Deburg (1993) adds that this construction of black identity was done through music especially soul music, it was also done through other cultural avenues like paintings, folktales, comedy and writings. The author enlists some of the contributors to this struggle and some of them happened to be women. Consequently, through the book, it is possible to see that women played a crucial role in changing society. However, their contributions still do not outweigh or even correlate to those ones that their male counterparts made in the black struggle.

Additionally, Deburg (1993) also talks about the issue of beauty. He asserts that African American women as icons of beauty were redefined as a result of the activities of the Black Panther Party. They were able to assert that some of the conventional ideas of beauty in America were misguided and that the physical features predominant among Black women (such as the Afro hair and full lips) were attractive features.

Forner (1995) explains the fact that the activities of the Black Panther Party were highly misunderstood. Most of them were taken out of context and considered as just another invisible force in the Black community. The author talks about how women in this community were able to contribute towards the coz laid out by this Party by carrying out a series of community based activities. These included handing out posters, conducting liberation clinics and schools too. In other words, the author brings out the fact women in this movement were largely regarded as policy implementers. Men were the ultimate policy makers in the Party.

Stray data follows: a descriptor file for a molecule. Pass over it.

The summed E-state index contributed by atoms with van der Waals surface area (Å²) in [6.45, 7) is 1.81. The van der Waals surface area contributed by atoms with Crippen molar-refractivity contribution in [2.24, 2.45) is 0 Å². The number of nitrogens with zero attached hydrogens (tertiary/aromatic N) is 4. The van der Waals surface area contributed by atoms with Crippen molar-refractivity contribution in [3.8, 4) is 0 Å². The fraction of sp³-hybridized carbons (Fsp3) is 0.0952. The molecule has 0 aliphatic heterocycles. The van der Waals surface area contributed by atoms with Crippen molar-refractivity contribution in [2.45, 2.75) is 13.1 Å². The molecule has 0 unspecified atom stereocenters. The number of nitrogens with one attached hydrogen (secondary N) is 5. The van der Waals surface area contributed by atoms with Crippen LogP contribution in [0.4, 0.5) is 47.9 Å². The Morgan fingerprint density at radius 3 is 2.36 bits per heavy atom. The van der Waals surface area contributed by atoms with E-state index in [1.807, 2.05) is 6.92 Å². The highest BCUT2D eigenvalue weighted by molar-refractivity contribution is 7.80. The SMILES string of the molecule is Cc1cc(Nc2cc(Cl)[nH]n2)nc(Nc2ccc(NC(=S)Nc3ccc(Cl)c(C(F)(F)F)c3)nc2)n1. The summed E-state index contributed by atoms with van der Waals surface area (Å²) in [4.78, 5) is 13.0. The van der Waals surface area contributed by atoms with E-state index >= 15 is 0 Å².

Hansberry (1959) was a demonstration of some of the struggles that black people and women especially were undergoing at that time. This play continued to be read and enacted in many parts of the country even years after Lorraine Hansberry’s passing thus bringing out the fact that African American women are yet to come out of certain oppressive situations.

Hansberry (1959) uses a series of characters, phrases and words in order to bring out African American women’s struggles during her time. For example, in this play; “ a raising in the sun”, the playwright uses the phrase “ drop the Garbo routine”. Through this phrase, the author is trying to show how men wanted women to know their place in society. This fact is seen through one of the characters in the play known as Beneatha. The latter character was different from others because she was aggressive and was unafraid to point out any chauvinistic tendencies among the men that she interacted with. This caused a lot of tension between her and her male counterparts because this was not expected of women. Additionally, this woman was independent and liberated.

Hansberry (1959) also brings out the fact that African American men expected Black women to behave in a submissive manner. She brings this out through another character known as George. George tells Beneatha that if she wants to find a husband, she would have to be act like other women; this meant that she should not have behave in a very intelligent manner or in a way that depicted that she had studied so much.

The latter author’s writings are also essential in bringing out some of the struggles faced by black women in her time because of the problems that this category of Americans had to overcome. Through another character known as Mama, it is possible to understand African American women’s plight at that time. Mama may seem like a strong woman when viewed externally, but inwardly, this woman was struggling with insecurities related to her children’s future as she was unsure about what it held for them. Another woman that was dealing with dilemmas in the play was Ruth. Ruth had found out that she was pregnant and that she would have to raise yet another child in a home that was already struggling with their finances.